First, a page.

There are some distinct eco advantages to having online newspapers, like speed, flexibility, relevance, creativity, and of course the all important conversations with readers. So no longer is news a one-way lecture, but a two-way conversation happening in our society In the green arena this is of particular importance, as we certainly need all on board to help work out sustainable solutions to pressing environmental problems. Green Times believes that every voice counts, so they have created a community contributing and writing the news together. Hence also their training programme of eco journalists. Every little action on the ground could add to esome inspiration to some reader to make a small change, so any constructive news, whether large or small, is featured.
Although it’s difficult to estimate the carbon footprint of printed newspapers the carbon footprint depends not only on production, printing and transport, but also whether the consumer recycles it after use. And how often is one newspaper used? How many people get to see it? Do communities share newspapers, or are too many people still purchasing one just for themselves? They see it once, and then it’s tossed away. This is significant because sending paper to landfill not only produces the greenhouse gas methane, but also increases the amount of virgin stock that needs to be produced
Thirsty paper footprint
Another factor is the simple amount of paper used., necessitating more water to more thirsty pine plantations again on a continent with very serious water constraints. For his book How Bad Are Bananas? Mike Berners-Lee used his kitchen scales to work out what the approximate carbon footprint of various newspapers would be if they all used average carbon-efficient paper stock and printers. The results were as follows:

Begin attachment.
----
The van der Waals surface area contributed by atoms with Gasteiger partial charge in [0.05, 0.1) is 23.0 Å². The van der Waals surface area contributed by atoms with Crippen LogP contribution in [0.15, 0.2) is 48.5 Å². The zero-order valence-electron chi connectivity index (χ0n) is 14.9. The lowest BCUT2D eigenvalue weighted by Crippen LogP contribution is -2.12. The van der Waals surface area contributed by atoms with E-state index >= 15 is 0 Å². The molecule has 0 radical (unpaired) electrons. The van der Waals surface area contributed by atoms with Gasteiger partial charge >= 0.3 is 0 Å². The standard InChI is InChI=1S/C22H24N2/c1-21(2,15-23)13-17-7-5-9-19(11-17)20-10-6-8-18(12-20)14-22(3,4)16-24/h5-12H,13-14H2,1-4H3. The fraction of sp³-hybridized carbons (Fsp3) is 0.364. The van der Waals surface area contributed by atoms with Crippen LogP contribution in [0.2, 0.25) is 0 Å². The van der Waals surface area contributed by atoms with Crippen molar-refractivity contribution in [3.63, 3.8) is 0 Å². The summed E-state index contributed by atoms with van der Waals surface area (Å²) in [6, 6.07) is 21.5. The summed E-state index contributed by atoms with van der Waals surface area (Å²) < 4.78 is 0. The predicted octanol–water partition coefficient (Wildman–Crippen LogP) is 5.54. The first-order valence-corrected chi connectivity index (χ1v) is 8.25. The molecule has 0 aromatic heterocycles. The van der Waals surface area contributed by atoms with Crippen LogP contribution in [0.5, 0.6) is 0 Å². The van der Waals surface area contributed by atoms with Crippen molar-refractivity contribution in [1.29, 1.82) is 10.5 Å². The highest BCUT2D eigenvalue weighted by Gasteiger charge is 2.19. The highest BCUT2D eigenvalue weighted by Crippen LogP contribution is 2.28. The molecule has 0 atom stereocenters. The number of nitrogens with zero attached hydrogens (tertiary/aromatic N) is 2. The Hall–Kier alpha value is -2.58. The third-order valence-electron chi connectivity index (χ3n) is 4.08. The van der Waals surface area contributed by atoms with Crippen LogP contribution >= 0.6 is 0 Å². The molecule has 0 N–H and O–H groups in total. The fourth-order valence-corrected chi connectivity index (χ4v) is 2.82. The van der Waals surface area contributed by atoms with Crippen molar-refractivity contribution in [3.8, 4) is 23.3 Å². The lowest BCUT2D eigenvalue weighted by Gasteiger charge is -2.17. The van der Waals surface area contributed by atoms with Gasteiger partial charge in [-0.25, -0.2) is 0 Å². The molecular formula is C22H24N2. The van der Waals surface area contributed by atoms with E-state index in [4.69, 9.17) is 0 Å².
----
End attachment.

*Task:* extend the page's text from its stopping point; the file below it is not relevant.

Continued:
- 0.3 kg CO2e the Guardian Weekly, recycled – is this now per issue?
- 0.4 kg CO2e the Sun, recycled – is this per issue? Who says it’s all recycled?
- 0.5 kg CO2e the Daily Mail, recycled
- 0.8 kg CO2e the Guardian, recycled
- 1.8 kg CO2e a ‘quality’ weekend paper, recycled
- 4.1 kg CO2e a ‘quality’ weekend paper, sent to landfill
(If you added in all the journalism, too, such as offices and reporter travel, these figures would go up considerably)
In reality, however, different paper sources vary widely. For example, the Guardian Media Group switched over to a Norwegian paper mill that – [is this now in SA or where?] due to its low-carbon energy supply – has emissions which the Guardian estimates to be a staggering 100 times lower than that of a UK mill using exclusively recycled pulp, even once the longer-distance transport is included. [where are these papers published – give context]
Awareness needed either way
So the carbon footprint of a newspaper depends on a whole host of factors. At the highest end of the spectrum, purchasing seven bulky papers each week, all of them printed on typical paper stock and ultimately sent to landfill, could create as much as a tonne of CO2e each year. That’s comparable to two short-haul flights. At the other end of the scale, a slim weekly newspaper printed on low-carbon stock and consistently recycled might add only a few kilos to your annual footprint – equivalent to a couple of cheeseburgers or driving just 5 to 10 miles? [localize your content] in a typical car. How does this compare with reading news online?
According to Mike, if you browse for an hour a week on a 50-watt laptop, you emit less carbon and use less water than a weekly paper, even if the direct electricity impact is scaled up by a factor of five ‘to take account of the production of the laptop, the running of your network and the electricity consumed by all the hubs and servers around the world that support the websites you browse’